Encouraging exploration in social media @ work

A friend asked me via Facebook what social media tools we’ve been encouraging staff to play with at work. (I used to say Web2.0 tools, but have now ceased using that term after reading something on Peta Hopkins Innovate blog .)
We could have gone with anyone of a dozen existing programs ranging from 16-43 “things” but decided to quickly tailor a program to our needs and our endorsed strategic directions for our website. Liz (our Web Manager) and I put it all together in super quick time by collaborating on the one Google Doc. It seems to have attracted enough keen participants and we are happy with the result so far.
So, here are our “ten things” (actually there are nine because thing #1 is an internal thing – applying for extended network access to Firefox browser, Facebook, YouTube, etc.):

  1. iGoogle and a Gmail account (I know Yahoo is another alternative, but to keep it simple we selected Google);
  2. Blogs & blogging (duh);
  3. RSS and feed readers;
  4. social bookmarks (we picked del.icio.us);
  5. sharing presentations (eg. SlideShare);
  6. social networks (Facebook & ArtShare, LinkedIn);
  7. social media “things” (including: Flickr, YouTube & Podcasts);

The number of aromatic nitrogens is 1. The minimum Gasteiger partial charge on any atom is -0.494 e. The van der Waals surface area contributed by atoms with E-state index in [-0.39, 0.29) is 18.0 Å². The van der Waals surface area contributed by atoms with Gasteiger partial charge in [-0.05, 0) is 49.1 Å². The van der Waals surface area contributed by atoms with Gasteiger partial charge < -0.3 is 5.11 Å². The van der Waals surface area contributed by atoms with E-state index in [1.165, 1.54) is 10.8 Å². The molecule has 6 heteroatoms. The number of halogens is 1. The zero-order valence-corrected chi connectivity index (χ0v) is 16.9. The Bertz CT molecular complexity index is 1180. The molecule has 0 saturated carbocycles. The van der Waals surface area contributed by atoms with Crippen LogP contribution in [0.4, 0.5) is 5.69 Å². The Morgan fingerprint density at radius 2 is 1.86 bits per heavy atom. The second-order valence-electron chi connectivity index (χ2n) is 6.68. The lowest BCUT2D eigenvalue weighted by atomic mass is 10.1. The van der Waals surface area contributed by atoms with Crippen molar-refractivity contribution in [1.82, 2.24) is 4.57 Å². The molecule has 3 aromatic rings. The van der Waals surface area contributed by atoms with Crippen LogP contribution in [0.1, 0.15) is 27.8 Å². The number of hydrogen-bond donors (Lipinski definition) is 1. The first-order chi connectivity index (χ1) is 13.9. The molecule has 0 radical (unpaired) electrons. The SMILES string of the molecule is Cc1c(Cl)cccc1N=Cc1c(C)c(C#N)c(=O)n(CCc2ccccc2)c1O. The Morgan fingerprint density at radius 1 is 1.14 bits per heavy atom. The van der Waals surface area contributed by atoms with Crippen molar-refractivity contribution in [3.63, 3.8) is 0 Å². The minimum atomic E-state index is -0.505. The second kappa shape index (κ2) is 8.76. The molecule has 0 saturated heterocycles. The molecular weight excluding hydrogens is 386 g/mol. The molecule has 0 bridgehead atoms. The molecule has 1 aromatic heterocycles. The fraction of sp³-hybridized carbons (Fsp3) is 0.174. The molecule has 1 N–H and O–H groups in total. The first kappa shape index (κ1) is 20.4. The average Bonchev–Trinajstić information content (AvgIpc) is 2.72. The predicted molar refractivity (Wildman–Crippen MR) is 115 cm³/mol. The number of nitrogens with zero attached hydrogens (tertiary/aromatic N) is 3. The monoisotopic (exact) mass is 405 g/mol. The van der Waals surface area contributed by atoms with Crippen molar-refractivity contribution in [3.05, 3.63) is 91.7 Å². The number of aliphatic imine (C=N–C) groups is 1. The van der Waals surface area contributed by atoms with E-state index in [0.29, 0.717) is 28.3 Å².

8. wikis and Wikipedia.org; &
  9. “other” tools and applications we invited participants to find and explore themselves (Zoho, Google Docs, Open/NeoOffice, CutePDF, Rollyo, LibraryThing, Last.fm).

We’ve used several CommonCraft videos (which I think are GREAT!) and Wikipedia definitions where available and useful to introduce each “thing” so as not to overload them with too many motherhood statements from us.
To facilitate all of this we are using Ning. It is another social network and we think it has been very helpful in facilitating: forum discussions, user profiles, blog posts, the formation of groups for projects and the hosting of videos. It isn’t perfect (yet), but it is almost free (we pay a monthly subscription to get the adverts removed). Hopefully they’ll eventually introduce a spell checker and some easy way to export useful discussions. It hasn’t been made compulsory, but so far we’ve managed to get 52 staff involved – almost a fifth of our total staff. The groups we’ve set up focus on progressing small sub-projects such as Flickr Commons, ArtShare on Facebook, Copyright, our Digitisation Steering Group and Marketing. Just participating in our internal Ning network is itself a learning experience for some people.

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